Discontinuities can cause serious numerical difficulty. This is most glaringly true in time-dependent problems, but can be a factor in steady-state problems as well.
The finite element model used in FlexPDE assumes that all variables are continuous throughout the problem domain. This follows from the fact that the mesh nodes that sample the values of the variables are shared between the cells that they adjoin. Internally, the solution variables are interpolated by low-order polynomials over each cell of the finite element mesh. A discontinuous change in boundary conditions along the boundary path, particularly between differing VALUE conditions, will require intense mesh refinement to resolve the transition.
If the quantity you have chosen as a system variable is in fact expected to be discontinuous at an interface, consider choosing a different variable which is continuous, and from which the real variable can be computed.
It is a common tendency in posing problems for numerical solution to specify initial conditions or boundary conditions as discontinuous functions, such as "at time=2 seconds, the boundary temperature is raised instantaneously to 200 degrees." A little thought will reveal that such statements are totally artificial. They violate the constraints of physics, and they pose impossible conditions for numerical solution. Not quite so obvious is the case where a boundary condition is applied at the start of the problem which is inconsistent with the initial values. This is in fact a statement that "at time=0 the boundary temperature is raised instantaneously to a new value", and so is the same as the statement above.
To raise a temperature "instantaneously" requires an infinite heat flux. To move a material position "instantaneously" requires an infinite force. In the real world, nothing happens "instantaneously". Viscosity diffuses velocity gradients, elastic deformation softens displacement velocities, thermal diffusion smoothes temperature changes. At some scale, all changes in nature are smooth.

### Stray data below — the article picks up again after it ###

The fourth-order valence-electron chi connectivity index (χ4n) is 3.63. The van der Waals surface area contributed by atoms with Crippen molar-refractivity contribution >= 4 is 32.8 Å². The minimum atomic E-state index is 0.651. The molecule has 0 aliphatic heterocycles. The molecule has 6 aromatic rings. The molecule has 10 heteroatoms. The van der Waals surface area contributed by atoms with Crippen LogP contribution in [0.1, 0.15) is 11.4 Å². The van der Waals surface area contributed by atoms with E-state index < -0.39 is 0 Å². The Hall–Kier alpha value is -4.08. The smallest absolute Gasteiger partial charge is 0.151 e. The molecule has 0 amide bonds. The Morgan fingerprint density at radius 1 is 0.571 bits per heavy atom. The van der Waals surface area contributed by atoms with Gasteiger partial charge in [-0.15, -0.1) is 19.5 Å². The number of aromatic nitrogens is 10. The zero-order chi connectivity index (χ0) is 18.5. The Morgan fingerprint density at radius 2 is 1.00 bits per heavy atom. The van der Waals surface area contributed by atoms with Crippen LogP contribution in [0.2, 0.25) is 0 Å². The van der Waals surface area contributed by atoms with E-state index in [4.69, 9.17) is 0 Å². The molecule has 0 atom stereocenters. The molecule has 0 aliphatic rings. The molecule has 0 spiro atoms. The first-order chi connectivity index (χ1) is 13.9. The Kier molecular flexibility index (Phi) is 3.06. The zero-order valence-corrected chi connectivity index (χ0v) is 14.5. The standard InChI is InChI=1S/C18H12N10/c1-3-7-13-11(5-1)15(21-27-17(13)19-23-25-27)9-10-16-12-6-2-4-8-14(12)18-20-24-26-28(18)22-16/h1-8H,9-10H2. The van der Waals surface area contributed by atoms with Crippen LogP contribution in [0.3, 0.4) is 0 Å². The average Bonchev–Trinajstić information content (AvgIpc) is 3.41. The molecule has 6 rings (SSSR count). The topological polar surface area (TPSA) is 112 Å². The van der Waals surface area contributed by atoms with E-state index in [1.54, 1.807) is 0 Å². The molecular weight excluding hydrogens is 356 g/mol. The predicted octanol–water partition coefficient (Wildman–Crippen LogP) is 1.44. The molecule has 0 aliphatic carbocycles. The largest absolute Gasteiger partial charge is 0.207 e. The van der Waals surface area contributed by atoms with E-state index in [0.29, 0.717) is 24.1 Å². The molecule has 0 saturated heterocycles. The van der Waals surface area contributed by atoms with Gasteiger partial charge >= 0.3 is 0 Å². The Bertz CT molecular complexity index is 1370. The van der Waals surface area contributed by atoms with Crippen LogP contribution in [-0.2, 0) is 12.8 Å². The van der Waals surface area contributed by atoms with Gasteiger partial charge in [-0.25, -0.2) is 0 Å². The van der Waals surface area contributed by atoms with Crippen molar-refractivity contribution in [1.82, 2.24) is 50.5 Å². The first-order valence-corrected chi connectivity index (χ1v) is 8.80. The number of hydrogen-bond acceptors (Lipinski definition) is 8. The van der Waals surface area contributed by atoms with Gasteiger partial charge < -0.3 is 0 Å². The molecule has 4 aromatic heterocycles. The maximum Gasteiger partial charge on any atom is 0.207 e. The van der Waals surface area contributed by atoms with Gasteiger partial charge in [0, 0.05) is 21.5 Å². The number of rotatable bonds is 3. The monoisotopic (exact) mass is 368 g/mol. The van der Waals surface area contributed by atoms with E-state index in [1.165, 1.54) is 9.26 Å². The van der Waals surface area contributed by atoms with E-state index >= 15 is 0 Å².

In the mathematical view, the Fourier transform of a step function is (1/frequency). This means that a discontinuity excites an infinite spectrum of spatial and temporal frequencies, with weights that diminish quite slowly at higher frequencies. An "accurate" numerical model of such a system would require an infinite number of nodes and infinitesimal time steps, to satisfy sampling requirements of two samples per cycle. Any frequency components for which the sampling requirement is not met will be modeled wrong, and will cause oscillations or inaccuracies in the solution.
How then have numerical solutions been achieved to these problems over the decades? The answer is that artificial numerical diffusion processes have secretly filtered the frequency spectrum of the solution to include only low-frequency components. Or the answers have been wrong. Right enough to satisfy the user, and wrong enough to satisfy the calculation.
It is useful in this context to note that the effect of a diffusion term D*div(grad(U)) is to apply an attenuation of 1/(1+D*K*K) to the K-th frequency component of U. Conversely, any side effect of a numerical approximation which damps high frequency components is similar to a diffusion operator in the PDE.
We have attempted in FlexPDE to eliminate as many sources of artificial solution behavior as possible. Automatic timestep control and adaptive gridding are mechanisms which try to follow accurately the solution of the posed PDE. Discontinuities cannot be accurately modeled, and are therefore, strictly speaking, ill-posed problems. They cause tiny timesteps and intense mesh refinement in the early phases, causing long running times.
What can be done?
|•||Start your problem with initial conditions which are self-consistent; this means the values should correspond to a steady state solution with some set of boundary conditions. If you cannot by inspection determine these values, use the INITIAL EQUATIONS facility or a steady-state FlexPDE run with TRANSFER to precompute the initial values. See initialeq.pde and smoothing_discontinuities.pde in the Samples|Usage|Sequenced_Equations folder.|
|•||Use RAMP, URAMP, SWAGE or other smooth function of time to turn the source value on over a meaningful interval of time.|
|•||Whenever possible, instead of an instantaneously applied value condition, use a flux boundary condition which reflects the maximum physical initial flux that could arise from such a step condition (see the sample problem SAMPLES|Applications|Misc|Diffusion.pde for an example).|
|•||Volume source functions and Natural boundary conditions are not as sensitive as direct conditions on the variables, because they appear in the numerical solution as integrals over some interval, and are thus somewhat "smoothed".|
It may seem like an imposition that we should require such adulteration of your pure PDE, but the alternative is that we apply these adulterations behind your back, in unknown quantities and with unknown affect on your solution. At least this way, you're in control.